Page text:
I can’t remember many compliments made in a big, public, announcement. I rarely forget the private, meaningful, messages from people I respect.
Most organisations chase visible engagement metrics.
It’s soul-crushing work that condemns you to posting click-bait on social channels in pursuit of valueless activity. It robs you of a great chance to help your audience.
A better approach is to use psychology principles to target deep mental engagement.
A great way to do this is to increase their sense of competence.
Think of something you find deeply engaging. You’re almost certainly thinking of something you’re good at. That’s not an accident. The better we become at something, the more we enjoy it (and the more we do it).
If you want your members to be more deeply engaged, increase their sense of competence.
Six Competence Factors
There are six broad factors that enhance the sense of competence.
These factors apply broadly across online communities, internal collaboration/knowledge sharing efforts, software, managing teams, and your own social groups.
The challenge is to design a journey to steadily increase your audience’s perceived sense of competence. This might not even be a single journey. It’s likely to be multiple journeys for different segments of your audiences (regulars, newcomers etc…).
The great thing is it feels a whole lot better to do engagement work with a clear mission to make members feel more competent than tricking them into meaningless posts and clicks.
Take five minutes to read this.
“I’m 27 years old and have been building an online following for 10 years, beginning with a popular Livejournal I wrote in high school. A couple of years ago, after moving to Los Angeles, I made the transition from freelance writing to creating online video. The channel I have with my best friend Allison Raskin, Just Between Us, has more than half a million subscribers and a hungry fan base. We’re a two-person video creation machine. When we’re not producing and starring in a comedy sketch and advice show, we’re writing the episodes, dealing with business contracts and deals, and running our company Gallison, LLC, which we registered officially about a month ago.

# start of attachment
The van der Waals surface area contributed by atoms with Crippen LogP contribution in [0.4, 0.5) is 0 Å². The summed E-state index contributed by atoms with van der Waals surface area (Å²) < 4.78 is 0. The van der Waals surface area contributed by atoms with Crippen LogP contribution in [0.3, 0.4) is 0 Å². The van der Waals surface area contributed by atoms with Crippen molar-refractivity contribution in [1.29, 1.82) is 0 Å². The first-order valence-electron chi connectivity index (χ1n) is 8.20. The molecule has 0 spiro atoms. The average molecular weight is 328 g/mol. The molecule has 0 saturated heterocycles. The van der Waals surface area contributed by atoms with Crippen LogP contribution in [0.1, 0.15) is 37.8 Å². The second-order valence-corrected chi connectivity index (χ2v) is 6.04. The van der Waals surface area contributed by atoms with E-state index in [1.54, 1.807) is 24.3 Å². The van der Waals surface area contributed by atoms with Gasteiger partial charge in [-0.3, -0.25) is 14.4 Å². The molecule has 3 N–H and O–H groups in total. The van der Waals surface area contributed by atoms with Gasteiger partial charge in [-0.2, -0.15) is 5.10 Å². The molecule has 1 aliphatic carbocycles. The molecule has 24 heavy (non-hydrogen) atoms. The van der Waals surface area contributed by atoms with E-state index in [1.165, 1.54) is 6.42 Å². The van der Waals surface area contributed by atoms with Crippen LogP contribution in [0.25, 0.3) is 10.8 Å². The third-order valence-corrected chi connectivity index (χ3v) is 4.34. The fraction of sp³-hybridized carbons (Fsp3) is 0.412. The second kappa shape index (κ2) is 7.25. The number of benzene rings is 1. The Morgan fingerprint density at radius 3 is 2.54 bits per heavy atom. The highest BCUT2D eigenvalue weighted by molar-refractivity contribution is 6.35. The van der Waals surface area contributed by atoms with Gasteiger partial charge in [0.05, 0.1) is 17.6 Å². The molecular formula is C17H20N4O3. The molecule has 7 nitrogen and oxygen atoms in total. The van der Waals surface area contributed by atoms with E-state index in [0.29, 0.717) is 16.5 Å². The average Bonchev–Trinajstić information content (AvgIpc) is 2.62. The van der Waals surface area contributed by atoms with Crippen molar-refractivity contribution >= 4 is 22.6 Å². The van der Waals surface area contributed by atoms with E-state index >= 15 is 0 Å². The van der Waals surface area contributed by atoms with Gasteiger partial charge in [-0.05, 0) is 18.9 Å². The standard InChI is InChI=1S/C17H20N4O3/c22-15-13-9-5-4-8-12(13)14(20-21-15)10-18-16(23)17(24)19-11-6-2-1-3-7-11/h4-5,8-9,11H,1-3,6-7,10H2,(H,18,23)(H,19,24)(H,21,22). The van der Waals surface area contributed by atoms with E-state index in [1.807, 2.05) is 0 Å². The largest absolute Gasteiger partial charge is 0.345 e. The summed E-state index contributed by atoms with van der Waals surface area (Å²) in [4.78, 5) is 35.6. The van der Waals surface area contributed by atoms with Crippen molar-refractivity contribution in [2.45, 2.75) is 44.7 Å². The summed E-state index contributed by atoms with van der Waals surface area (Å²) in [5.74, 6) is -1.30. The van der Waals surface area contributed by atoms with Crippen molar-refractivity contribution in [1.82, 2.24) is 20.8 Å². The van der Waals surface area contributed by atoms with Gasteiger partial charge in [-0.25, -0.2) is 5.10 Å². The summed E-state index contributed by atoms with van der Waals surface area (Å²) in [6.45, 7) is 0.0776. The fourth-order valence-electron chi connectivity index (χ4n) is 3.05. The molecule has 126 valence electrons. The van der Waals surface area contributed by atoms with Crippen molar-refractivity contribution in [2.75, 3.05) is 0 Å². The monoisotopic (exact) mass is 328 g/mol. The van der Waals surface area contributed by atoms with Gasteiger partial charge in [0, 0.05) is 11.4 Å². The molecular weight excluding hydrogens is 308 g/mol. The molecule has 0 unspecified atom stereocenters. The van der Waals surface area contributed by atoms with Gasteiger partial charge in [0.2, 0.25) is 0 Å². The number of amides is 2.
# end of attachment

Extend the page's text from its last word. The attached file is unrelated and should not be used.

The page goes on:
And yet, despite this success, we’re just barely scraping by.”
This is what the EV-GAP looks like. You get a lot of engagement and no behavior change. You spend your time frantically chasing any tactic that will boost the level of activity by a few percentage points. That usually means entertainment and short-term spikes.
Real value changes someone’s opinion, sense of social group, or creates new habits. You can’t do that by being entertainment. You have to do deep engagement work to change behavior.
If you think your members will collaborate and share more knowledge, help you or each other more, or buy more of whatever you sell because they see something entertaining, you’re mistaken.
On the positive side, doing deep engagement work is freeing. You no longer worry about activity and focus on the end result. You align your work to achieve that end result. You spend more time persuading your audience, building habit systems, and creating groups connected by a positive trait you want to reinforce.
You have almost unlimited choices in how you want to do your engagement work, I hope you make the right one.
Our current beliefs about engagement are insane.
Here’s a common one:
The more engagement you get, the more value you generate.
This is a really fun myth to pick apart.
Alas the company just laid off 7% of their workforce after sales tanked.
The Engagement = Value Myth
The unquestioned ‘engagement = value’ myth is very convenient.
It means we don’t have to do the hard engagement work which actually drives value.
It directly leads to the killer Engagement-Value Gap (EV-GAP) shown below:
You can (and usually will) get a huge amount of engagement without seeing any value.
That’s because most engagement has no value, it’s superficial entertainment.
That’s great if you’re selling advertising, not so great if you’re selling anything else.
The Hard Work Of Deep Engagement
Any engagement work that doesn’t drive valuable behavior change over the long-term is a waste of your precious time.
That value might be greater knowledge sharing, more sales, better customer retention, social support, advocacy etc….
If you want any of these outcomes, you need to change behavior (or they would be doing it already!)
Behavior is the output of the interplay between our personal values, social and cultural influences, the immediate environment, and learned responses to previous actions.